for an LA-style resumé, but if you're working in New York, this is
probably more standard for your market. There are large gaps between
your film credits, which is a little distracting, visually. Also, not
sure why you've used a semicolon between Southern and Yiddish (a comma
makes more sense), and you need a comma before Fencing. Love the
"ongoing" note after the name of an instructor with whom you're
currently training. Very nicely done.
resumé includes her home address. Nooo! You aren't sending out the
resumé so people will mail you things or come visit (and you know most
of your submissions will end up in the trash). Don't give out info like
your address or Social Security Number 'til you're hired. (Yes, I've
seen that happen!) I'd merge the two theatre sections, and take off all
of the dates. Also lose character names in the film section and turn
your special skills section into a block-style, comma-separated list of
items. Same note about the inches mark in your height. Oh, and no need
to mention that your professors were doctors or MFA-holding
instructors. It's your resumé, not theirs.
|I have only
one comment on Jennifer's resumé: put the inches notation in your
height (make it 5'7" rather than 5'7). Otherwise, everything is great.
Simple, clean, and informative without being cluttered.
||Love Devin's resumé. We've had a chat on Hollywood Happy Hour
about out-of-market phone numbers and I love that you've confirmed your
geography right on the resumé, so there's no confusion. Next edit, you
might want to minimize the scene study section, but as you're building
experience, it's okay.
resumé is almost perfect. I love the new media category (this is
wonderful when you have several high-profile Internet projects). I'd
note episodes parenthetically rather than using quotation marks, and
remove the spaces on the right side of every slash used in the third
column. Dual citizenship is definitely worth noting and I love the
specificity of the special skills. I'd lose the parenthetically noted
"short" for each of the short films. We really don't need to know that.
|Yes, I already showed you Brandi's
downloadable resumé, but this is her Actors Access profile, which I've
included because I love that she's combined the film and TV sections
and... (cont'd -->)
||...she includes her local hire status and
the fact that a more detailed and regularly updated resumé is available
at her website. Great use of space in the online profile at Actors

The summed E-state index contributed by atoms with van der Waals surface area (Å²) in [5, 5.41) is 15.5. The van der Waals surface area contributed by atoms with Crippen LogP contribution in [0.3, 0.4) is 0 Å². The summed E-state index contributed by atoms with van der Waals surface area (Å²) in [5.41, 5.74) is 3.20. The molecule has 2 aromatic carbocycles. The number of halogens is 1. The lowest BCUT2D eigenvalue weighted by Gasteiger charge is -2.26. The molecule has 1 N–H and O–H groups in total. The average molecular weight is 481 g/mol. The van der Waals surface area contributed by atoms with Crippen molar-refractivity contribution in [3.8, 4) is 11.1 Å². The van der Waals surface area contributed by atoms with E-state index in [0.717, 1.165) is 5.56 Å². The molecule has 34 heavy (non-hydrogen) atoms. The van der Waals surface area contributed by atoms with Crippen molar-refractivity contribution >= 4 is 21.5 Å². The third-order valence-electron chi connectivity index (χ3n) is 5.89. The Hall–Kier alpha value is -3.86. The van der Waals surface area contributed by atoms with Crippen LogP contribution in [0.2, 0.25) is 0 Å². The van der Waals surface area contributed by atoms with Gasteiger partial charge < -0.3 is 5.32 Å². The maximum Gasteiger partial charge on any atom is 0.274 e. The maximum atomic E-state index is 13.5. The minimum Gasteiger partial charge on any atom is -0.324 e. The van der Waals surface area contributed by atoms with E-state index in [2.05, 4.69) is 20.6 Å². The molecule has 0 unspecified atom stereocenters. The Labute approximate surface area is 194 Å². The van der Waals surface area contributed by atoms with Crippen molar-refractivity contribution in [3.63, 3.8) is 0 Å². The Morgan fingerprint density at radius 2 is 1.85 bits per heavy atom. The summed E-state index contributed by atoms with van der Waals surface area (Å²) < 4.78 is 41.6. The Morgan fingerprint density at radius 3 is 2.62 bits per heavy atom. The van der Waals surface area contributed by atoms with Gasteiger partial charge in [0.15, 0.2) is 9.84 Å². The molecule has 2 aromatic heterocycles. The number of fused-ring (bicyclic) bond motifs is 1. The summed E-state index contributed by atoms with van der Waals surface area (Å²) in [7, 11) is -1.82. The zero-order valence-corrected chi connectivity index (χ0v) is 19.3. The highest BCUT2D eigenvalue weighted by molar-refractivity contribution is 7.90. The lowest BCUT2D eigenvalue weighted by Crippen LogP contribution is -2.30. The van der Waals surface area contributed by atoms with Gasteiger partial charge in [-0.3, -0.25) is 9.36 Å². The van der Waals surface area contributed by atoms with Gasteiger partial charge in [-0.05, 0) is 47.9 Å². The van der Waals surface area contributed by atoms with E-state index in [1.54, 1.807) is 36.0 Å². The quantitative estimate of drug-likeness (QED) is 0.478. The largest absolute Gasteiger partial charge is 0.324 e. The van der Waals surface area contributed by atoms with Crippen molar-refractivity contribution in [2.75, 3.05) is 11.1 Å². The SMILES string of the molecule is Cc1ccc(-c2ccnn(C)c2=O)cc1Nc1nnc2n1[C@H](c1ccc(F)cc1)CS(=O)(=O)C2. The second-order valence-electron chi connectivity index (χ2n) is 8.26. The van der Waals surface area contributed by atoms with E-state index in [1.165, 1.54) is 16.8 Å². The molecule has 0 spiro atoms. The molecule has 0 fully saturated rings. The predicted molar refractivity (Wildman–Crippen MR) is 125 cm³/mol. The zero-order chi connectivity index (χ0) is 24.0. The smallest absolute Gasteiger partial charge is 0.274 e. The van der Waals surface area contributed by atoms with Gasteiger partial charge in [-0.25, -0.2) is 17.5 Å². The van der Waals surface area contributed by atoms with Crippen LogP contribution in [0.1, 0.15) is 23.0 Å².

||Christa's resumé includes industrials, which is fine in a minor market. Love the specificity of the special skills (casual
singing) and website listed in the footer. I'd use the tab button for
that center column, rather than the more ragged-looking true centering,
but otherwise great!
resume is from a minor market, so I'll say the industrials can stay
(you'd pull those off in Los Angeles). Add your direct contact info
(see above). Looks like you've used the space bar rather than the tab
key to space out your columns, and that's no good. Keep it clean by
tabbing! I don't love the all-caps presentation, but it's not awful. If
you send a Word resumé (or provide that on your site), you're trusting
that we have your fonts installed on our machines. We may not, and that
could throw your formatting all off! Love the "really bad golf" skill.
My husband has that on his resumé too!
Actors Access profile does a lot of things right. He indicates which
people are directors in the third column (with the use of "Dir." as the
notation) and also lists production companies (remember, I love making use of the most important information, rather than being militant about only listing directors' names or only listing production companies or networks, etc.). (cont'd -->)
||I also love
that Jim mentions the types of commercial credits he has had running,
but doesn't list the specific commercials (which could make folks see a conflict
where none may exist). Super happy about his use of the space on the
second page of the Actors Access profile to list URLs at which we can
get more information (his website, a link to his reel, his IMDb page).
|I'm sharing Sage's
Actors Access profile for one reason: To demonstrate that when you are
working at a tier or two above where you started out, and on your way
to becoming a household name, (cont'd -->)
need to try and pack your resumé with "little credits." A minimalist
resumé helps us focus on how awesome your credits really are. We're not
distracted by the "tier below" stuff you did years ago. Outstanding!
||Love the "mini me" headshot on Christa's
resumé, plus commercials upon request and a web section. I'd remove the
character names from the film section and the billing from the theatre
section (we all know Cosette is a principal role). Love the "nostril
flaring" special skill and the only formatting issue seems to be the
"Audition Better" training. It's a larger font and underlined, which
doesn't look good.